I saw the sky going blue to black as it had

24 hours earlier when I last stood there gazing off
into space, into the nothingness of that town.
Bat to the head. Knife to the face. They tore

down the boy in an alleyway, the broken syringe
skittering across the sidewalk. No concussion.
But the face torn open, the blood congealed

and crusted along his cheek. Stitch up the faggot
in bed 6
is all the ER doctor had said.
Queasy from the lack of sleep, I steadied

my hands as best I could after cleaning up
the dried blood. There was the needle
and the night-blue suture trailing behind it.

There was the flesh torn and the skin open.
I sat there and threw stitch after stitch
trying to put him back together again.

When the tears ran down his face,
I prayed it was a result of my work
and not the work of the men in the alley.

Even though I knew there were others to be seen,
I sat there and slowly threw each stitch.
There were always others to be seen. There was

always the bat and the knife. I said nothing,
and the tears kept welling in his eyes.
And even though I was told to be “quick and dirty,”

told to spend less than 20 minutes, I sat there
for over an hour closing the wound so that each edge
met its opposing match. I wanted him

to be beautiful again. Stitch up the faggot in bed 6.Each suture thrown reminded me I would never be safe
in that town. There would always be the bat

and the knife, always a fool willing to tear me open
to see the dirty faggot inside. And when they
came in drunk or high with their own wounds,

when they bragged about their scuffles with the knife
and that other world of men, I sat there and sutured.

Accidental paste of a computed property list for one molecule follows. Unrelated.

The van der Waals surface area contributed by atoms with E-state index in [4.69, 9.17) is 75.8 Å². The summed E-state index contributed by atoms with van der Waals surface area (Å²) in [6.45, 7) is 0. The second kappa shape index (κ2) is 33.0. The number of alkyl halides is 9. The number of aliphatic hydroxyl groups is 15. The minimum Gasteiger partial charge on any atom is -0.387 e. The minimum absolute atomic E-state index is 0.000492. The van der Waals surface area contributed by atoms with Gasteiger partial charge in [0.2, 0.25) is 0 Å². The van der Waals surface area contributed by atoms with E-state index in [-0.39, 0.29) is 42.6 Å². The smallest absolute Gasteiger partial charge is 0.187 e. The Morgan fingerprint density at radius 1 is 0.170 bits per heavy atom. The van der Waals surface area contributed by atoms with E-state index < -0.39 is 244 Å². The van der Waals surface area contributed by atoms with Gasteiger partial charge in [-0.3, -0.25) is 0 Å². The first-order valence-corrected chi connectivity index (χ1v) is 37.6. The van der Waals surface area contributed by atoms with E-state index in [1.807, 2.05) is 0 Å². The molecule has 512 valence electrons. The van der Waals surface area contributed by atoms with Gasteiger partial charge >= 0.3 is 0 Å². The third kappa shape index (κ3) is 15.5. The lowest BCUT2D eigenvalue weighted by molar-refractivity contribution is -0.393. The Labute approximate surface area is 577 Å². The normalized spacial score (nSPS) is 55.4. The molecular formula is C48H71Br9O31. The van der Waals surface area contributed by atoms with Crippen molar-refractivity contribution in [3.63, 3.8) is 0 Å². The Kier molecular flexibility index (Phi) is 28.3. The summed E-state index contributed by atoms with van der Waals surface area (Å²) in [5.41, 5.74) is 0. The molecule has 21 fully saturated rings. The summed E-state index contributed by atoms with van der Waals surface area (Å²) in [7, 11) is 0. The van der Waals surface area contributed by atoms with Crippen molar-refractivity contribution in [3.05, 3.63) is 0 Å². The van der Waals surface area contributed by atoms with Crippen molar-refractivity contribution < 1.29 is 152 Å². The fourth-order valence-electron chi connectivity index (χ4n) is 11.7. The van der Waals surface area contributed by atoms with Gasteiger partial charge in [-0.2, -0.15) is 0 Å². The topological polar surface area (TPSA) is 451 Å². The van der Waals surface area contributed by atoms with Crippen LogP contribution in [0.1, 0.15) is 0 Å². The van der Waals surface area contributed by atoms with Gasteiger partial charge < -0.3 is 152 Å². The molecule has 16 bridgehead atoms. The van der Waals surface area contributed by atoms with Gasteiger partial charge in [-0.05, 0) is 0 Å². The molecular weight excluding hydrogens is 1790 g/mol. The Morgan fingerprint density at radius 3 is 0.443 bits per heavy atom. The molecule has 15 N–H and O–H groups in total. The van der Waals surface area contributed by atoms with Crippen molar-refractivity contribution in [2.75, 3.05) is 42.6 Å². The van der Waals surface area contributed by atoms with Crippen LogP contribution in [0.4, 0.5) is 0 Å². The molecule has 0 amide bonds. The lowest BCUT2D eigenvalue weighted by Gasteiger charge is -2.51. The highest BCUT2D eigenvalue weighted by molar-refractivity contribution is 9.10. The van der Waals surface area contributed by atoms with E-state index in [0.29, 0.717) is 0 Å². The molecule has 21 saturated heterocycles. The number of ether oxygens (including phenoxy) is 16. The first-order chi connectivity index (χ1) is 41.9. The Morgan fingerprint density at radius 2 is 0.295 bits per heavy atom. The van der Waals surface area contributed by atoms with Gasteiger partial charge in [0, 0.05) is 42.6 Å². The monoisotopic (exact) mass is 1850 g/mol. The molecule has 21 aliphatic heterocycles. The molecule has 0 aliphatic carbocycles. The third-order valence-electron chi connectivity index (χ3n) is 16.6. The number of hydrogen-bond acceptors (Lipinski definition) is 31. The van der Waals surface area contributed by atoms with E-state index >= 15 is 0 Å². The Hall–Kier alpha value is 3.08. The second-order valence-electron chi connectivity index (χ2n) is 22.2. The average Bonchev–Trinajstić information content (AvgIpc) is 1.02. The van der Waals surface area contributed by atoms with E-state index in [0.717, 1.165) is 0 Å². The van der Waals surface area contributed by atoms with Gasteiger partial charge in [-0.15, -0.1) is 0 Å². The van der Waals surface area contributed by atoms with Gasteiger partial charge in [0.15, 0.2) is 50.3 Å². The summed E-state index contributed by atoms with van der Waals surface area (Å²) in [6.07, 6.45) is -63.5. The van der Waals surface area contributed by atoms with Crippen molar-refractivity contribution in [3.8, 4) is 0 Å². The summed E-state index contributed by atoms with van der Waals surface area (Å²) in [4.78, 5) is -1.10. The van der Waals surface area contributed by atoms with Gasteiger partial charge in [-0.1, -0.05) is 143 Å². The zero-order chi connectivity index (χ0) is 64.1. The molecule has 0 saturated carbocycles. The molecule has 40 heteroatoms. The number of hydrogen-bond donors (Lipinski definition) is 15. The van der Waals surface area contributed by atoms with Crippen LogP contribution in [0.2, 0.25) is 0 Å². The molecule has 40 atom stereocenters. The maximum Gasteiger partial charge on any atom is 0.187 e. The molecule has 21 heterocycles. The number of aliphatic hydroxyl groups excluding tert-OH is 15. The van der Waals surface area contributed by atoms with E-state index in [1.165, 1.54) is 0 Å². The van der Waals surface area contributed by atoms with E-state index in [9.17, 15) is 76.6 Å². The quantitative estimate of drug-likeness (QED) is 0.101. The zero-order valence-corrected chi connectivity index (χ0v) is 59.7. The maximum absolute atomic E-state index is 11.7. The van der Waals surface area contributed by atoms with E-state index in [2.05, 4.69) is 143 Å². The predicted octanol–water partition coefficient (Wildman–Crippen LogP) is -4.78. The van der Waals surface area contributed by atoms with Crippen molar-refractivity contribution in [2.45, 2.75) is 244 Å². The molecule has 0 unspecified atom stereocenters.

I sat there like an old woman and sewed them up.

Stitch after stitch, the slender exactness of my fingers
attempted perfection. I sat there and sewed them up.

C. Dale Young
Interesting review of Yusef Komunyakka’s book.

If you’ve never looked at the Post Secret website, you should. My recent viewing yesterday gave me an idea for a new series of poems.

Monday Musings

This weekend was a roller coaster. Usually, I try to post during the weekend, but Friday afternoon I managed to dump a glass of Crystal Light lemonade onto our Macbook. It wasn’t pretty, but R’s quick thinking may have saved the machine. He turned it upside down on a dry surface and immediately took the battery out. We let it “dry” for 24 hours and Saturday we managed get it turned on. Remarkably, the computer works just fine. There is a small amount of screen damage to the lower right hand corner, but otherwise all programs work well. The biggest problem is that the computer will not recognize the battery. We’re exploring the options and yes, I am kicking myself repeatedly.

Greekfest was fun but somewhat marred by the computer fiasco. The lines were long and the food was overpriced, but it was delicious. My favorite item of the evening came when I was introduced to the “baklava” sundae. Yes, it is as sweet as it sounds. It’s composed of a scoop of vanilla ice cream, a scoop of gooey baklava, and a drizle of chocolate syrup. Yum!

Oktoberfest (Saturday) found me in a better frame of mind and I enjoyed myself even though there wasn’t much German about the event. RJ and I rode on the Ferris Wheel and the Paratrooper (R’s favorite) and we drank some beer. We had a good time with friends,- and I’m glad we went.